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The Ageless Warning of Icarus

Domain Name System (DNS) stakeholders should heed the cautionary moral from an ancient myth about straying in the strata.

It wasn’t that long ago that, during a visit home, my brother asked me, “Why are you so stuck on this Internet thing?” His direct question caused me to realize that I had never actually stopped and considered why I was investing so much time—and in such a highly visible manner—into Internet governance when I wasn’t being compensated for doing so and, in fact, was—not putting too fine of a point on it—flat broke.

Considering the source, the question demanded further reflection—and a response. After some introspection, I realized that my motivation is actually quite simple: the current DNS regime is offensive and not since the day in 7th grade when another boy smacked me across the face in the schoolyard—and four boys had to pull me off of him—have I been able to tolerate bullies. Regardless of original intent, ICANN and the system of governance it presides over have mutated into something that is unhealthy, unseemly, and unacceptable.

The practice of collecting tolls on the information superhighway has been obsolete for some time now, yet the toll booths remain. By persisting, these economic chokepoints harm the public interest by perpetuating and legitimizing the fiction that value is provided by the toll collectors. They also present an irresistible temptation to four for-profit companies and a non-profit corporation that have proven—time and again—to have a tendency for coveting and appropriating unearned and undeserved economic returns that don’t correspond to the value contributed in real terms.

An illustrative analogy might be that of companies engaged in mineral extraction. In many cases, these are monopolies that are entitled—by virtue of owning land or mineral rights—to explore and extract resources from a specific, discrete area in order to create value. However, this comparison only works up to a point.

That’s because mineral extraction enterprises may have a monopoly—and, in fact, can generate vast sums of cash—but risk to the public interest is limited because even the most resource-rich field has a shelf life. There’s a finite commodity that, at some point, will be depleted. This scarcity functions as an existential incentive for continual investment in exploration and innovation while also functioning as a defensive barrier that helps to protect the public interest from monopolistic rapacity. This is a rational—and free—system.

Legacy sponsored gTLDs, such as .COM, .NET, and .ORG, that have achieved scale, on the other hand, are an infinite digital commodity with relatively modest fixed costs and no inherent incentive for continued innovation. This results in a systemic version of addictive and co-dependent behavior as well as forming the ideal environment for corruption and profiteering that materially harms the public interest. This is a dysfunctional and, therefore, irrational system.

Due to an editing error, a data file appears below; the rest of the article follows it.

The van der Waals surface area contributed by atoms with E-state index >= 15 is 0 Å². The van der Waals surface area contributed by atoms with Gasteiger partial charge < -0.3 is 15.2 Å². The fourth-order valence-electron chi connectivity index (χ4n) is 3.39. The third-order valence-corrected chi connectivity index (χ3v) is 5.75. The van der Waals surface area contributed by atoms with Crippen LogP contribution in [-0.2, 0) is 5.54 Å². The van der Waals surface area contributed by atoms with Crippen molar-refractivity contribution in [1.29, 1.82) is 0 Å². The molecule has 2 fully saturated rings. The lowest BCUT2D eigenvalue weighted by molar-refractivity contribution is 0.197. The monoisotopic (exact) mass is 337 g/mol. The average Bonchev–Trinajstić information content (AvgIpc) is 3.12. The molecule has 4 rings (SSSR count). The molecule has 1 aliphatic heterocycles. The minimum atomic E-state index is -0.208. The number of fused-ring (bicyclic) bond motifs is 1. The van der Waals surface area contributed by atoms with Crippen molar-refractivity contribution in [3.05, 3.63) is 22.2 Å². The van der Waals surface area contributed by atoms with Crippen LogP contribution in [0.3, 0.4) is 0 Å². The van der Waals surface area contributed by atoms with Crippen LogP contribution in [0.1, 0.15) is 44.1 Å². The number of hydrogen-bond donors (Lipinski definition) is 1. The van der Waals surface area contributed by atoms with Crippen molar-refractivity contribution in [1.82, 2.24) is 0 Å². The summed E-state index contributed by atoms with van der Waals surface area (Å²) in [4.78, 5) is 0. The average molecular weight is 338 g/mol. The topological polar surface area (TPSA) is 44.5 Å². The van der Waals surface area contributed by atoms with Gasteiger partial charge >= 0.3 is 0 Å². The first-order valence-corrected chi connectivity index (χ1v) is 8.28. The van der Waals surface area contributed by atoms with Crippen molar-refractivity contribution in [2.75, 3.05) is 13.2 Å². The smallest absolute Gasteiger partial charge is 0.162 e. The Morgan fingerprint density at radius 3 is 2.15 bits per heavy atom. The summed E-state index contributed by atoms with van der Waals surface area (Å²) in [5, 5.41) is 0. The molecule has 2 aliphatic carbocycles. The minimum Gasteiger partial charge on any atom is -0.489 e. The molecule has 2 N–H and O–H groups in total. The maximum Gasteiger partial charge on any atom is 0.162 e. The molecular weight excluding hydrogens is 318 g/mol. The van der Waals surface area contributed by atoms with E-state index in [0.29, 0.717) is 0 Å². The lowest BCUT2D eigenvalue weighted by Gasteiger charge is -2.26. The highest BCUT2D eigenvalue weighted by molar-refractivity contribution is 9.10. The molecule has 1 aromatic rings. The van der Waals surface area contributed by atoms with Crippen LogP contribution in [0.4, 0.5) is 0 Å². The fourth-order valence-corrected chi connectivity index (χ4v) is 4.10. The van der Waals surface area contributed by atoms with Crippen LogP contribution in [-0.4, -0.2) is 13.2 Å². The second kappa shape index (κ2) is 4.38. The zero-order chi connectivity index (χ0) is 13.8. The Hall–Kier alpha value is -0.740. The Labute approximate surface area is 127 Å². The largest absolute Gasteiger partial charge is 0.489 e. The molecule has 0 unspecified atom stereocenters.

As others have pointed out, the legacy sponsored gTLDs were “found” bonanzas—literally, a concession granted by the United States Government and guaranteed by the full faith and credit of the United States taxpayer—that require minimal maintenance and print an endless supply of cash. Yet, a domain name registry is essentially an encrypted .TXT file that is published to a virtualized system of root and recursive servers. There is no longer any single point of failure for the Internet, such as a single authoritative root server. The “A” root is just one virtualized server cluster with 12 virtualized server cluster siblings and the so-called “hidden master” references functional operations of publishing the root zone file via Anycast—not an actual set of discrete server and network resources.

VeriSign, when it bothers to communicate at all, points to the sky and says, “because of registration fees, the sky is blue, and to keep it blue, we must raise rates.” What is left unsaid, and which very few seem to realize, is that the sky is blue today, just as it was blue yesterday and will be tomorrow—and anybody seeking to be paid to keep the sky blue is engaging in nothing more than a thinly veiled protection racket and foisting it upon an unbelievably gullible set of marks. A trained monkey—to say nothing of an AI-enabled resource—could perform the functions that VeriSign performs at an infinitesimal fraction of VeriSign’s current burn rate—which is, itself, a rounding error in an ocean of cash that is nothing more than an enormous transfer of wealth and inefficient resource allocation swaddled in a shroud of hocus-pocus.

The only consequence of putting the .COM registry out to bid would be that IBM, AT&T, or some other highly competent organization subject to the jurisdiction of the United States would operate it moving forward while charging an annual wholesale registration price of about $3—while still turning a healthy profit. A stratified set of investors may experience modest corrective effects, and this would be essential to the imperative of restoring rational and free economics.

Many errors were made during the Internet’s infancy. Primarily among those, is that the resources that enable the DNS exist for the benefit of the public interest and, as such, should be owned by an organization that faithfully represents that trust. The tempest that punctuates debate about VeriSign’s potential ability to function as a registrar, as well as a registry, is revealed to be raging in a teapot when compared to the egregious injury inflicted upon the public interest by VeriSign’s vertical integration.

During the IANA transition, the .COM registry agreement was extended to correspond with the term of the new Root Zone Maintenance agreement between VeriSign and ICANN—which replaced what had previously existed in the Cooperative Agreement between the National Telecommunications and Information Administration and VeriSign. The primary explanation for why this extension was necessary was explicit and asserted that the .COM registry is “inextricably intertwined” with the root zone of the DNS and that they cannot be separated without destabilizing the DNS.